Although a clear majority exclude bonds with links to nuclear energy and fossil fuel projects, 30% will consider nuclear-linked issues and 33% fossil fuel – subject to case-by-case due diligence. And 68% will not invest in a bond from “pure-plays”, such as windfarms, if it is not aligned with the principles – with a lack of transparency on use of proceeds and the importance of impact reporting cited by certain respondents – but 32% said they would.
Köb (pictured below) said that the share of respondents willing to take a pragmatic approach and operate on a case-by-case basis is welcome.
“I found it comforting that many fellow investors seem to have that openness to engage in a dialogue with issuers and do the due diligence to be able to look at a more nuanced story and see the bigger picture,” she told Sustainabonds.
“Waiting for companies to become perfectly green before considering buying them doesn’t make a lot of sense – in green bonds a lot of the projects are tackling climate change and we don’t have the luxury of waiting. We need to foster that transition.”
The useful role played by reporting templates of the GBP and SBP was highlighted by 85% and 80% of respondents, respectively. 70% require impact reporting – with responses indicating this number is set to grow – and 57% say they are receiving insufficient information from issuers. Among respondents, 43% were satisfied with information from issuers. However, some say the current level is just a starting point, with harmonisation of metrics and comparisons to baseline scenarios cited as important.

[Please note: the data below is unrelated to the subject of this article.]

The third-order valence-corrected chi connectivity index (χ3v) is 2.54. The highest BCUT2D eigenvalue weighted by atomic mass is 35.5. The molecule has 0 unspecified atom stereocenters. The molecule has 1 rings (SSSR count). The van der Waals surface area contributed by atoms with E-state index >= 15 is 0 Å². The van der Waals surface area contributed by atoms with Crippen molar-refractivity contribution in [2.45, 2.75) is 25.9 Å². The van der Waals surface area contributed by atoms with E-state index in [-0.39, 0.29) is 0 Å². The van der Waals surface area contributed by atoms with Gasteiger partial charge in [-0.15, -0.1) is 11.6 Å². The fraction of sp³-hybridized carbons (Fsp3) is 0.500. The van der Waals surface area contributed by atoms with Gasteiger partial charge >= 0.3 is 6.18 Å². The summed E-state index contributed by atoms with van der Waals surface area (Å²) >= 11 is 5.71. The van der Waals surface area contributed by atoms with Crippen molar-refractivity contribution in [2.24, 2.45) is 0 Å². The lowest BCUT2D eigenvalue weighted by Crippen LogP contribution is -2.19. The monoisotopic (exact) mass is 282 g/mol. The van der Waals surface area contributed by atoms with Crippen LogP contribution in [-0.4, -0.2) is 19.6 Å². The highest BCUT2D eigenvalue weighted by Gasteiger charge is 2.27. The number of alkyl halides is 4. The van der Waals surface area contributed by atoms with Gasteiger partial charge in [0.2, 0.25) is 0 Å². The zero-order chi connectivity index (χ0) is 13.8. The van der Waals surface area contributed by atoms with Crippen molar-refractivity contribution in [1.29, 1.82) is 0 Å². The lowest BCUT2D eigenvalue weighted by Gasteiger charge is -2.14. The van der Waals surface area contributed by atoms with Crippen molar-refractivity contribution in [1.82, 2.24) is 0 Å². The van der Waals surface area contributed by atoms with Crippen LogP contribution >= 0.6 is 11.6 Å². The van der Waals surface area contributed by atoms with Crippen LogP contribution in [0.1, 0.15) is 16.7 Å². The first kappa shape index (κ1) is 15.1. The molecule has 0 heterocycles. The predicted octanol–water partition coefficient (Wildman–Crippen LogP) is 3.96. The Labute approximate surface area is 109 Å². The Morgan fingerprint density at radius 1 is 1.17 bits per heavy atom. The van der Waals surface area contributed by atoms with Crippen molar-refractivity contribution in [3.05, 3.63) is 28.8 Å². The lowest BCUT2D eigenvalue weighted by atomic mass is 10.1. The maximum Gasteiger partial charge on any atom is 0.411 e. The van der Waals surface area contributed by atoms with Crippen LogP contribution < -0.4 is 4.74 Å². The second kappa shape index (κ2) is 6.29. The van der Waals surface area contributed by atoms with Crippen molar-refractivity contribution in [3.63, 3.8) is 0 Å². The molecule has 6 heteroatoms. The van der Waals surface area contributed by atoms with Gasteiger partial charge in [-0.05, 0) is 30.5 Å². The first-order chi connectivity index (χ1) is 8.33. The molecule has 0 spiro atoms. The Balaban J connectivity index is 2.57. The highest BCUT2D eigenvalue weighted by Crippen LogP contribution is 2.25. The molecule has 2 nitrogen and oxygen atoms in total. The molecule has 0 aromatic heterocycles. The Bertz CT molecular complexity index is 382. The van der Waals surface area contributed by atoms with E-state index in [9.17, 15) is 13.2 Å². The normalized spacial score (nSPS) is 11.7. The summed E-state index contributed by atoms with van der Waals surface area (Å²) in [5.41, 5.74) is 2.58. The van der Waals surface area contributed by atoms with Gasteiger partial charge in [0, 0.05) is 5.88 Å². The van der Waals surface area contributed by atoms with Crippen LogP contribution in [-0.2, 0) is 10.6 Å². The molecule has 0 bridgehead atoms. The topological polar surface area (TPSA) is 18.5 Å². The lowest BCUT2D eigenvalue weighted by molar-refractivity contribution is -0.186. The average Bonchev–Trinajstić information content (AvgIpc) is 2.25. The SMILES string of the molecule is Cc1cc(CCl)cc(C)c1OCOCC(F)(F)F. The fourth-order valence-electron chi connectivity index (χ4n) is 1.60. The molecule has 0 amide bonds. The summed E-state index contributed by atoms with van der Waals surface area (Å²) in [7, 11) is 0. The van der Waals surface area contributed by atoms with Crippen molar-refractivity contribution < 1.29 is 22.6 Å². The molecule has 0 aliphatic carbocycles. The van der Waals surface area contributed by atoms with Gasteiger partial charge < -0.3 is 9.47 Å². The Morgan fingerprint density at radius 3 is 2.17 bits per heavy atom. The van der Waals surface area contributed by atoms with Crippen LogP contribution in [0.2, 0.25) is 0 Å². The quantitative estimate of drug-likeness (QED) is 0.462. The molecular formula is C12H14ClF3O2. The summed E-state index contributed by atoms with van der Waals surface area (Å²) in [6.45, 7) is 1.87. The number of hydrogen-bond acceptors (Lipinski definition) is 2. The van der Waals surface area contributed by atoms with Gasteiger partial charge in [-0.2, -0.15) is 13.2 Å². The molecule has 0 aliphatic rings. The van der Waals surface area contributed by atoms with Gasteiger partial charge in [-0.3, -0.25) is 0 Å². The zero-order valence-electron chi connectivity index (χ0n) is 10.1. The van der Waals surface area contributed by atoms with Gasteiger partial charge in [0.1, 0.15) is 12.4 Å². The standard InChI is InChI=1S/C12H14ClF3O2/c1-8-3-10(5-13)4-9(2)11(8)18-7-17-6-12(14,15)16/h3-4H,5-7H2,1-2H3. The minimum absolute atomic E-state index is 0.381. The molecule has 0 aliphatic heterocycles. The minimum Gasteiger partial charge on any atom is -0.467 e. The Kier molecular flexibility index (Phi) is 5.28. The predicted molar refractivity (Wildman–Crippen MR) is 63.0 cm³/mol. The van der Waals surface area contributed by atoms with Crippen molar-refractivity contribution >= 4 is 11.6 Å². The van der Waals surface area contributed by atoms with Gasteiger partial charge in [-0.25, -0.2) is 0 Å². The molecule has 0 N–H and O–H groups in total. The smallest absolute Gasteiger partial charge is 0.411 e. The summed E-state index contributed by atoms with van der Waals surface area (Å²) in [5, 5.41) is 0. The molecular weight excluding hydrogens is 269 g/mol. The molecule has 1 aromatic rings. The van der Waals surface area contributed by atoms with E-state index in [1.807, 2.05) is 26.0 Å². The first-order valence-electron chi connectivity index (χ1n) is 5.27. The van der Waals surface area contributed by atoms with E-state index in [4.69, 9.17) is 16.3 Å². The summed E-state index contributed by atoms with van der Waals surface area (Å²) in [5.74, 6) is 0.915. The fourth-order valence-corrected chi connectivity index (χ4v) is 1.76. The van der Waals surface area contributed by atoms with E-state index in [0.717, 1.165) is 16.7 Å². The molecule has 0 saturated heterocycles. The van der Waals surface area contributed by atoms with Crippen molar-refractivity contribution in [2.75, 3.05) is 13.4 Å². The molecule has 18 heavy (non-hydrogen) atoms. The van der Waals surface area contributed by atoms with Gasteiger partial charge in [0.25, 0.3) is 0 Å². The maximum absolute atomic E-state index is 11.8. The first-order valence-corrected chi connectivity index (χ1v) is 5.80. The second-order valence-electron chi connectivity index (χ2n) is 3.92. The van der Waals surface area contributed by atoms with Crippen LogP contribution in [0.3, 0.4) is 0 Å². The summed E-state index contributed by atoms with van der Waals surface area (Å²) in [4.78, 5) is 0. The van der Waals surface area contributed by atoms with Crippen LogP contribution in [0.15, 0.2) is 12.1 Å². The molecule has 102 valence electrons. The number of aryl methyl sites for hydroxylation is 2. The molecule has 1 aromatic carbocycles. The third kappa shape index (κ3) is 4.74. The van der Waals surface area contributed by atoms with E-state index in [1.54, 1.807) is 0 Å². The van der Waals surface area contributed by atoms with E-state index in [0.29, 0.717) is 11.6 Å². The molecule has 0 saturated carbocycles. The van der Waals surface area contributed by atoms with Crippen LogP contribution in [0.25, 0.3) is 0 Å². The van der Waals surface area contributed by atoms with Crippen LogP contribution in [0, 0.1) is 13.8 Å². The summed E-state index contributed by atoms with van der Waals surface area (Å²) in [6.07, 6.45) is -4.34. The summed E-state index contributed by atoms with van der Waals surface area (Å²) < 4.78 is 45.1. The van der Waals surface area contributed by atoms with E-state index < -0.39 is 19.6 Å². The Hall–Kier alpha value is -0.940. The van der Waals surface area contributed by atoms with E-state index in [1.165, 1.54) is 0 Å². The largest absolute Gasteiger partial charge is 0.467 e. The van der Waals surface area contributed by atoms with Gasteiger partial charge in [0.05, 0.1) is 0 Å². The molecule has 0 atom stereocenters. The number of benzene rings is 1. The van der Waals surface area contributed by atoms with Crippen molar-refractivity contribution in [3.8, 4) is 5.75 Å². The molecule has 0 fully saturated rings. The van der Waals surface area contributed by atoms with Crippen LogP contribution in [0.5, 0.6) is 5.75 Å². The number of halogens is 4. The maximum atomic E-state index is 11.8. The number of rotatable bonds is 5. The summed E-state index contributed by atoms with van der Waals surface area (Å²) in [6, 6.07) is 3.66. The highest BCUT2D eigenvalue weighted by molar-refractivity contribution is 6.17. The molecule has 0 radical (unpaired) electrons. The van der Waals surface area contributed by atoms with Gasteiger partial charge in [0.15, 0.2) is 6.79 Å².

63% deemed that external reviews of green bonds and/or frameworks are not mandatory, though nonetheless helpful.
“Suggestions for improvements [of external reviews] included improved transparency and comparability, clarity on independence, and differentiation on green performance and use of impact indicators,” said the survey. “Prior awareness of such concerns influenced the GBP/SBP ExCom’s decision to publish the new guidelines for external reviews, to which many reviewers contributed, as well as a new template for disclosure of external reviewer service profiles.”
Some 64% of respondents said they are yet to see convincing evidence that green, social and/or sustainability bonds carry any financial value added, although 36% said they had done so and others said that supporting evidence is coming through.
“It is interesting that a substantial minority already see evidence of the financial differentiation,” said Munro. “For those who do not, maybe they regard it as a free option which could deliver financial value and also mitigate risks further down the line. For example, one of our members said that, in a way, a green bond is a signal of management quality, while the principles draw attention to the coherence between a bond and strategic questions as well as green and social risk factors. It’s a way of obtaining better disclosure than an investor might otherwise secure.
“Overall there seems to be strong attention to the disclosure and accountability the investor obtains, and that’s proving attractive for the buy-side.”